Wonder Boi Writes

British Bits and Bobs

Hey All,

First of all I want to say a big thank you to every who helped me raise money for my alma matter, Illinois State University, as part of our Birds Give Back campaign. I did a drawing of everyone who donated at least $10, and the winner is Anne Hart!  Anne, just let me know which ebook you want and where I should email it.

And now it’s time to get back to business, and by business I mean looking at pictures I took when I lived in Northeast England last year.  

For those of you who have read Full English, you may have noticed in my author notes that much of my inspiration for the book stemmed from the time I spent living in a small, seaside village called Alnmouth.  I had to fictionalize a town/dukedom because of a few legal issues that could arise for having your main character interact with people of specific titles, and I also enjoyed the freedom of being able to add or subtract a few features for convenience’s sake.   That being said, virtually everything Emma encounters by way of culture shock is something my family and I experienced, and I wanted to share those, along with some of the spots around town that inspired various places in the book with those of you who follow this blog.

First, let’s start with the basics.  Emma’s house in the story is largely based on the house we lived in for a little over 6 months.  Ours was a triplex, while I made Emma’s free-standing, but beyond that, the location and the layout were largely the same.  Here’s a picture of my son standing outside of ours.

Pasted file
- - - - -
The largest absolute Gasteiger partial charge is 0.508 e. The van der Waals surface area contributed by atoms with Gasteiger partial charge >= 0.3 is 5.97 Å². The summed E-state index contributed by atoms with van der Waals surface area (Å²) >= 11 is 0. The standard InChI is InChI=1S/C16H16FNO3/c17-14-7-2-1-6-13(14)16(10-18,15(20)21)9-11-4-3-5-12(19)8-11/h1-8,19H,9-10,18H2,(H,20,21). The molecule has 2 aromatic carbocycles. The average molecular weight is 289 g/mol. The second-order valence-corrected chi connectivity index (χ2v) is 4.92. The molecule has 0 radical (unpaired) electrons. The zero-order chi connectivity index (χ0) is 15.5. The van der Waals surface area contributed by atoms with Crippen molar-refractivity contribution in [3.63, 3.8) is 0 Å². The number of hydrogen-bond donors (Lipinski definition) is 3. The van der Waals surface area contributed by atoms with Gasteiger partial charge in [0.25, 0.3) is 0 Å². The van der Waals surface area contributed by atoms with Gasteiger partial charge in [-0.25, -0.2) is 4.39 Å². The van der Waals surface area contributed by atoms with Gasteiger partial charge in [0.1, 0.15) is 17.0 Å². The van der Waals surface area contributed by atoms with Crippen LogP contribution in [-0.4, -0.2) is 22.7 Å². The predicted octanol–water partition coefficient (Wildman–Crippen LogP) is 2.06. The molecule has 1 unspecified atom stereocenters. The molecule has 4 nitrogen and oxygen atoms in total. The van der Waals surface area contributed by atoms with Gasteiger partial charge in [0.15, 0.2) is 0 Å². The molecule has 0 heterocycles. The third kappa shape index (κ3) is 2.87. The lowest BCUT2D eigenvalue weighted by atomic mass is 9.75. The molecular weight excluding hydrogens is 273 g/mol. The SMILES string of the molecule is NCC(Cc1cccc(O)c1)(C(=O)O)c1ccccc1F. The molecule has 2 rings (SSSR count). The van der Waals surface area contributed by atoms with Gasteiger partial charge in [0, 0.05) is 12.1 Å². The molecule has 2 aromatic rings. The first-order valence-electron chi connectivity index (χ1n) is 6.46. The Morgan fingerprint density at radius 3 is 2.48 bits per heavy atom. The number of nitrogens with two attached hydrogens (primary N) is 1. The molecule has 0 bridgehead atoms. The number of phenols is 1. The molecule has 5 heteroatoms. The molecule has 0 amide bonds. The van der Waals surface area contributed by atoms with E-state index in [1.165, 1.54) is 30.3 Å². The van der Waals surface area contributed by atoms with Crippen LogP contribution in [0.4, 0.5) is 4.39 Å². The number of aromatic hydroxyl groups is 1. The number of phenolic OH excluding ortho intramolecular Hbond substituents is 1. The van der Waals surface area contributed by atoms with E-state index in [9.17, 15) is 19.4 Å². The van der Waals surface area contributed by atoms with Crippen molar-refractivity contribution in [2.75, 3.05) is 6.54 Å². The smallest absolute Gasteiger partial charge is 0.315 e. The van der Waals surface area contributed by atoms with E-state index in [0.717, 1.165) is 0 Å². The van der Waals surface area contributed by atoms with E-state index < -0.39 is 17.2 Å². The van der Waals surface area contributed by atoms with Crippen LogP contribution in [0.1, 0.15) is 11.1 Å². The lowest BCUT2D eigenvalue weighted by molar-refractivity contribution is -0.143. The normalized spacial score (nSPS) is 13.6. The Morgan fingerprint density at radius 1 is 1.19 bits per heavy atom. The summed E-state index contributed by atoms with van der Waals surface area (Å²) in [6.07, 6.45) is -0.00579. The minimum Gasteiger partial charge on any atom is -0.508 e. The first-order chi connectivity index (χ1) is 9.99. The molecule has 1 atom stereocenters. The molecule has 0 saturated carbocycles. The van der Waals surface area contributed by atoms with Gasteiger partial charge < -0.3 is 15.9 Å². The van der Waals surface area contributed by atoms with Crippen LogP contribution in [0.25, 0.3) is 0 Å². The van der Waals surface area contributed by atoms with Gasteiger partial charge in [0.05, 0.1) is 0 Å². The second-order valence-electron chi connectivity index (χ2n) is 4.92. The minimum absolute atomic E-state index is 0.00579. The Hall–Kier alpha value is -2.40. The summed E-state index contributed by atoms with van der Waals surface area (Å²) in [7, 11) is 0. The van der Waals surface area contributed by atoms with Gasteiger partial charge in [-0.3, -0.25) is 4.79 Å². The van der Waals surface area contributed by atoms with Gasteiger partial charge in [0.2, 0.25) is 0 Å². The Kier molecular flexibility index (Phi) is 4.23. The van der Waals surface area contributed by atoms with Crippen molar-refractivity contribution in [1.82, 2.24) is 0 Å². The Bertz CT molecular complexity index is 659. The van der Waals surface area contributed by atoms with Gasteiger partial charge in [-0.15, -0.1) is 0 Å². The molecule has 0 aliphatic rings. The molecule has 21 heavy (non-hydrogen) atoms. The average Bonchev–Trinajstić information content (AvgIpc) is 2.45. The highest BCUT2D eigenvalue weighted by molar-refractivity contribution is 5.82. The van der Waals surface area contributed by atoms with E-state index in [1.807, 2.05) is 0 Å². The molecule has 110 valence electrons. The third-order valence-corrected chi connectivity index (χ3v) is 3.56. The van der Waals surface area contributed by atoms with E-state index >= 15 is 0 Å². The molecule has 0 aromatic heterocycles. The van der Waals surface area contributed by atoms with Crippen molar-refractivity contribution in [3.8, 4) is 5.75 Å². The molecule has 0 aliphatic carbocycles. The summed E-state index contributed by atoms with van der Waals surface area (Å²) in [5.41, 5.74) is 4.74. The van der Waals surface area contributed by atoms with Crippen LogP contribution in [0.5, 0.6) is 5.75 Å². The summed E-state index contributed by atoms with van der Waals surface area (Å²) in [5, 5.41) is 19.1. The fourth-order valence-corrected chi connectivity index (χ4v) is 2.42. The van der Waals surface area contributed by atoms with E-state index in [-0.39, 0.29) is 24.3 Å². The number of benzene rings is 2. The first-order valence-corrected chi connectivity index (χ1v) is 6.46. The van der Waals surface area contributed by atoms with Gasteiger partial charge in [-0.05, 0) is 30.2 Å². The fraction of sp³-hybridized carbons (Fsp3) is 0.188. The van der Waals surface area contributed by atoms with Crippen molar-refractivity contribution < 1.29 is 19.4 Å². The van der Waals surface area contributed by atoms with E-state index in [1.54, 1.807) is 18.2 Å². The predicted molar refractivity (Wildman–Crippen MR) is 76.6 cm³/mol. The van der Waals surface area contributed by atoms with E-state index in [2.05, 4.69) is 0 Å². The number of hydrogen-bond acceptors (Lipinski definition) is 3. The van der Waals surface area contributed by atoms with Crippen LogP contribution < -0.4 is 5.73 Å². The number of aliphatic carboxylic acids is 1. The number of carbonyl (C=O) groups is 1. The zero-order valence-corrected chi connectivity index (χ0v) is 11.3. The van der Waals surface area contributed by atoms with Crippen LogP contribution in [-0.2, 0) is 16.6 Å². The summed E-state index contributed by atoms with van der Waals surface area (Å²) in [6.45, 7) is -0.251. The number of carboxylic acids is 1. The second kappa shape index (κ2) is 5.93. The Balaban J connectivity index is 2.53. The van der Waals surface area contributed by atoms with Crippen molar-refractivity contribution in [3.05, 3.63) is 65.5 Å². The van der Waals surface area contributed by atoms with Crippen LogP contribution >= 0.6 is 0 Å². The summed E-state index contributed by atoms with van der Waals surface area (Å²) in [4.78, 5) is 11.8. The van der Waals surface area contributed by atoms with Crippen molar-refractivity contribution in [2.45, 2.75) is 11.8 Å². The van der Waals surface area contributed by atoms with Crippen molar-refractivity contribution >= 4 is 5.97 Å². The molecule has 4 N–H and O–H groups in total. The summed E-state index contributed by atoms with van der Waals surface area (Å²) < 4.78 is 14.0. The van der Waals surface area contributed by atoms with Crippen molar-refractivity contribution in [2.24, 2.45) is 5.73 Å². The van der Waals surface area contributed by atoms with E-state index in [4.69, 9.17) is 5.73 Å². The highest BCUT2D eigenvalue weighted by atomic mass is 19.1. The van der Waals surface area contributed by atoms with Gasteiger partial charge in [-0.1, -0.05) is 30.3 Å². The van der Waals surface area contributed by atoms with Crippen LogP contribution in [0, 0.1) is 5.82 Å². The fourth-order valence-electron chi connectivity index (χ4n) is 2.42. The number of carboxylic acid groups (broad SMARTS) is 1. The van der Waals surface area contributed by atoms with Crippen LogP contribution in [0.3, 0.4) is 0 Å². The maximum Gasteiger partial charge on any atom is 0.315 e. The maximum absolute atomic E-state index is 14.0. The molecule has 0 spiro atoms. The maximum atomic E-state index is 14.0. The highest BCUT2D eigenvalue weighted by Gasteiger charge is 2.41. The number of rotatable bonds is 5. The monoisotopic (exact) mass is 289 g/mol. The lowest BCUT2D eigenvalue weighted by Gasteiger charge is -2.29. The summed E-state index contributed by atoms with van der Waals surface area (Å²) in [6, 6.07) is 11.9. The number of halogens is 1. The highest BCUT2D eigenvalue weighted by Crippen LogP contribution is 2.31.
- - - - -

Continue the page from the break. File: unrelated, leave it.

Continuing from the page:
One of the best features of Emma’s house was exactly the same conservatory as we had in our house. In America we might call this a sunroom or a 3-seasons room. Ours looked out over a small garden and then out toward the North Sea.  I loved to sit out there and stare into the vast blue yonder. It was always the first place to get toasty warm in the morning, and at night the stars shined so brightly we set up a small telescope out there. 

Out in the garden we has a small shed that was a regular perch for a pheasant we named Phez.  He stopped by on Thanksgiving and stayed much of the day. We could see him from the kitchen window seeming to revel in the fact that it wasn’t his holiday to be on the menu. 

Inside the kitchen, though, was where our culture shock began.  Our oven was a “fan oven.”  To be honest, I never did quite figure out exactly how that translated to my American recipes, but British recipes all seemed to list that option for cooking temps and times, so I learned to cook roast veg, meat pies, and Cornish pasties. I like to think I’m a decent enough cook to be passible with any oven. What I hadn’t yet tested my mettle with was the very British staple of the electric tea kettle, and like Emma, my issues began long before I even got to the point where I had to add water.